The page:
A critical view on climate impact in the coffee industry
Barista Hustle has commenced work on a free course called The Decision Tree that helps baristas and cafe owners make informed decisions about how to operate in a world beset by climate change. This post is an excerpt from the course. We acknowledge that our industry has a history of colonialism, exploitation, and green washing. The intention of this course is to put readers in the driver’s seat. With the help of wonderful people like Professor Stephen Abbott (who has produced an app for this course that gives everyone access to the technology you need to run your own life cycle analysis) this course will inspire you to reduce your emissions. From the first lesson, you will discover how baristas can make a gigatonne-difference to cutting carbon. This course will be published in episodes here on our blog and will go out to our BH Unlimited subscribers with their unlimited updates.
What is a Life-Cycle Analysis?
Life-cycle analysis (LCA), also known as life-cycle assessment or cradle-to-grave analysis, is a tool used to evaluate the environmental impact of a product or process.
‘Cradle’ refers to the inputs: for example the raw materials, energy, water, and land used. In coffee, this analysis might include use of fertilisers, plastics for packaging, or energy for roasting — and include an analysis of how each of these inputs is sourced.
‘Grave’ refers to what happens to the materials involved at the end of the product’s life: the environmental cost of recycling or disposing of the waste, the CO2 released during processing, or any chemicals released to the environment. In coffee, this could include disposing of spent coffee grounds or takeaway cups, or the fate of the wastewater from washing stations.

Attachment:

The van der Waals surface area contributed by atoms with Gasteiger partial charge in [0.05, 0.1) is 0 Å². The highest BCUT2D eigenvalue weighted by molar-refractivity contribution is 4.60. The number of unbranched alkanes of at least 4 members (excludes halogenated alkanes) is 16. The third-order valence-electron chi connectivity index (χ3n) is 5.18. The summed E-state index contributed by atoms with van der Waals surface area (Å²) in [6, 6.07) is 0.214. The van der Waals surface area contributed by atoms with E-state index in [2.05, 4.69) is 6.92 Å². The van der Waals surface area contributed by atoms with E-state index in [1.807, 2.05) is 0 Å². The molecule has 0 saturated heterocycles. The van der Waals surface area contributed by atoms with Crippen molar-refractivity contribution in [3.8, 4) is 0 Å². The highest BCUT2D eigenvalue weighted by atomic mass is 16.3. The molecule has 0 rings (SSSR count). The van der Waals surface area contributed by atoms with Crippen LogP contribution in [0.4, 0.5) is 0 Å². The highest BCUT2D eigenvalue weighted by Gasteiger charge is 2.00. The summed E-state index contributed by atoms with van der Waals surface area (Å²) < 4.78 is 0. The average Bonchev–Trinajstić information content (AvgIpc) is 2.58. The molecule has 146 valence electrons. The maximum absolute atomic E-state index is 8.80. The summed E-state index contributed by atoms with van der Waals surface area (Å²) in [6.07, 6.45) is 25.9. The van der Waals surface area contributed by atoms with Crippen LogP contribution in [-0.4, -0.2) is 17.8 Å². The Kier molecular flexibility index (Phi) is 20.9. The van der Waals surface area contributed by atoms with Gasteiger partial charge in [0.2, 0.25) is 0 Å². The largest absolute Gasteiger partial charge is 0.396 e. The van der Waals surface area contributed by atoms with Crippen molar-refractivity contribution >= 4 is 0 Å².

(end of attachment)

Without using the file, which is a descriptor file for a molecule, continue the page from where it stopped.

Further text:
An LCA frequently limits itself to analysis of one element of the environmental impact — for example energy or water use, or greenhouse gas production.
Life cycle stages
A defining characteristic of an LCA is that it includes the impact of raw materials, production, use, and disposal, simultaneously. For example, a change of material could reduce the CO2 footprint from the manufacturing stage, but result in higher maintenance requirements or shorten the lifespan of the product, thus increasing the CO2 footprint of the usage stage.
The stages in a life cycle analysis. Each stage has its own set of inputs and outputs that must be included in the total analysis. Source: US EPA, 2006
Some analyses may opt to include only some of these stages: for example a ‘cradle-to-gate’ analysis only includes the inputs and outputs up until the point the product is sold, and doesn’t factor in the way the product is used or disposed of.
The four components of an LCA
An LCA has four components or phases. Each is considered interdependent, in that they inform the way the subsequent phases of the analysis are carried out, but also may need to be revised and revisited as the analysis progresses.
The first phase is Goal Definition and Scope. This sets out the purpose of the analysis and the methods to be used. This might include questions like what outputs should be considered — for example whether to analyse energy use or GHG emissions as the output. These decisions determine how much time and resources the analysis will take, and how meaningful the results will be.
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The next phase is analysing the Inventory. This involves identifying and quantifying the inputs and outputs of the process: How much raw material was used? How much CO2 was released?
Impact Assessment then involves looking at the effect of each input and output in the inventory, which can include both environmental and human impacts. For example, an LCA focused on GHG emissions might quantify the relative contribution of both methane and CO2 in terms of their global warming potential.
The final phase is the Interpretation and Improvement Analysis. This evaluates the information from each of the previous three phases, explaining any limitations of the study, analysing the results, and drawing conclusions with a clear understanding of any uncertainty or assumptions made. The interpretation should lead to recommendations based on these findings, that are relevant to the stated goals of the study.